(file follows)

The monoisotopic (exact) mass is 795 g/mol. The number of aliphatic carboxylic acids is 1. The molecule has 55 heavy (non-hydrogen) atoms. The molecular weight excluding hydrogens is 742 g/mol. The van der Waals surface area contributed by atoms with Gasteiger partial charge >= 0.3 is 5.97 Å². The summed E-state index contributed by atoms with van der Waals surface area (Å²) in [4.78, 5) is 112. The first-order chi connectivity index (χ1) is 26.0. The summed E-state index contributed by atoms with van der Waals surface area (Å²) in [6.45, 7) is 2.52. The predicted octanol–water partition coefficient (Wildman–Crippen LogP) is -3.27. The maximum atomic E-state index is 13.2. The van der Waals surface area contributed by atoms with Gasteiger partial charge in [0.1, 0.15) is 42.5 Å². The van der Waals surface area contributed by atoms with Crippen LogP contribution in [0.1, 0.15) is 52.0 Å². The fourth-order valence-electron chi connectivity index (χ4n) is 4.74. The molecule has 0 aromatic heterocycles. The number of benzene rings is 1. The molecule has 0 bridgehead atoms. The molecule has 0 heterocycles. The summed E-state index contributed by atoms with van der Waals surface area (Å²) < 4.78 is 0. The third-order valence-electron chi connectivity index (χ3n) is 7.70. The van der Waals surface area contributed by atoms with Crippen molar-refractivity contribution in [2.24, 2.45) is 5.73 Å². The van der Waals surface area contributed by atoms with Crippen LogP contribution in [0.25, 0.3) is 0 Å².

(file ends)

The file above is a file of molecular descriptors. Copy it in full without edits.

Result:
The monoisotopic (exact) mass is 795 g/mol. The number of aliphatic carboxylic acids is 1. The molecule has 55 heavy (non-hydrogen) atoms. The molecular weight excluding hydrogens is 742 g/mol. The van der Waals surface area contributed by atoms with Gasteiger partial charge >= 0.3 is 5.97 Å². The summed E-state index contributed by atoms with van der Waals surface area (Å²) in [4.78, 5) is 112. The first-order chi connectivity index (χ1) is 26.0. The summed E-state index contributed by atoms with van der Waals surface area (Å²) in [6.45, 7) is 2.52. The predicted octanol–water partition coefficient (Wildman–Crippen LogP) is -3.27. The maximum atomic E-state index is 13.2. The van der Waals surface area contributed by atoms with Gasteiger partial charge in [0.1, 0.15) is 42.5 Å². The van der Waals surface area contributed by atoms with Crippen LogP contribution in [0.1, 0.15) is 52.0 Å². The fourth-order valence-electron chi connectivity index (χ4n) is 4.74. The molecule has 0 aromatic heterocycles. The number of benzene rings is 1. The molecule has 0 bridgehead atoms. The molecule has 0 heterocycles. The summed E-state index contributed by atoms with van der Waals surface area (Å²) < 4.78 is 0. The third-order valence-electron chi connectivity index (χ3n) is 7.70. The van der Waals surface area contributed by atoms with Crippen molar-refractivity contribution in [2.24, 2.45) is 5.73 Å². The van der Waals surface area contributed by atoms with Crippen LogP contribution in [0.25, 0.3) is 0 Å².